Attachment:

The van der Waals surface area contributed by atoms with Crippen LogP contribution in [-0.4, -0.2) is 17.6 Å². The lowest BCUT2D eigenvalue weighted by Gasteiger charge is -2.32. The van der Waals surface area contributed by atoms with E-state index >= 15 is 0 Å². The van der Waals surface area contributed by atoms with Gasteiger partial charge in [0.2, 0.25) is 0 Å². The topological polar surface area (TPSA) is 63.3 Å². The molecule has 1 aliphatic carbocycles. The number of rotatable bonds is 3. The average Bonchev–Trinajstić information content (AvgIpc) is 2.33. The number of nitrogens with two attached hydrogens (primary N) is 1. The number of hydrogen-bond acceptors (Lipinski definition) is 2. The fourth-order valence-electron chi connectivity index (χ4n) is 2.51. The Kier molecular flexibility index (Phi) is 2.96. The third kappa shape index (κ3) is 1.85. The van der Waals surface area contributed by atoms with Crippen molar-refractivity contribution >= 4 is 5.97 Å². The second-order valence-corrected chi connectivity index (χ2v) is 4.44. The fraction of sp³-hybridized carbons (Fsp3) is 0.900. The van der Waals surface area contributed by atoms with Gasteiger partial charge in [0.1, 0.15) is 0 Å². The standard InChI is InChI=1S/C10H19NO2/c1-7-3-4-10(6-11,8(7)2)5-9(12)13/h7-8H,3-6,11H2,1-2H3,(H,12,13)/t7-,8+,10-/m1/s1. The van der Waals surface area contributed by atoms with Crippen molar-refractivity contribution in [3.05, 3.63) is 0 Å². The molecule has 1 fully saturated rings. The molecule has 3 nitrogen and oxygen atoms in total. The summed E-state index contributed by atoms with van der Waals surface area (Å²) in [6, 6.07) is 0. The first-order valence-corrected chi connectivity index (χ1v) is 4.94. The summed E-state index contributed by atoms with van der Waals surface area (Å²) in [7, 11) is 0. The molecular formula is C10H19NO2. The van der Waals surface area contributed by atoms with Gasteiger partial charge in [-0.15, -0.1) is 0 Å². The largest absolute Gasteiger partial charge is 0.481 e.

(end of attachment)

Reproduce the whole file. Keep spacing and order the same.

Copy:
The van der Waals surface area contributed by atoms with Crippen LogP contribution in [-0.4, -0.2) is 17.6 Å². The lowest BCUT2D eigenvalue weighted by Gasteiger charge is -2.32. The van der Waals surface area contributed by atoms with E-state index >= 15 is 0 Å². The van der Waals surface area contributed by atoms with Gasteiger partial charge in [0.2, 0.25) is 0 Å². The topological polar surface area (TPSA) is 63.3 Å². The molecule has 1 aliphatic carbocycles. The number of rotatable bonds is 3. The average Bonchev–Trinajstić information content (AvgIpc) is 2.33. The number of nitrogens with two attached hydrogens (primary N) is 1. The number of hydrogen-bond acceptors (Lipinski definition) is 2. The fourth-order valence-electron chi connectivity index (χ4n) is 2.51. The Kier molecular flexibility index (Phi) is 2.96. The third kappa shape index (κ3) is 1.85. The van der Waals surface area contributed by atoms with Crippen molar-refractivity contribution >= 4 is 5.97 Å². The second-order valence-corrected chi connectivity index (χ2v) is 4.44. The fraction of sp³-hybridized carbons (Fsp3) is 0.900. The van der Waals surface area contributed by atoms with Gasteiger partial charge in [0.1, 0.15) is 0 Å². The standard InChI is InChI=1S/C10H19NO2/c1-7-3-4-10(6-11,8(7)2)5-9(12)13/h7-8H,3-6,11H2,1-2H3,(H,12,13)/t7-,8+,10-/m1/s1. The van der Waals surface area contributed by atoms with Crippen molar-refractivity contribution in [3.05, 3.63) is 0 Å². The molecule has 1 fully saturated rings. The molecule has 3 nitrogen and oxygen atoms in total. The summed E-state index contributed by atoms with van der Waals surface area (Å²) in [6, 6.07) is 0. The first-order valence-corrected chi connectivity index (χ1v) is 4.94. The summed E-state index contributed by atoms with van der Waals surface area (Å²) in [7, 11) is 0. The molecular formula is C10H19NO2. The van der Waals surface area contributed by atoms with Gasteiger partial charge in [-0.15, -0.1) is 0 Å². The largest absolute Gasteiger partial charge is 0.481 e.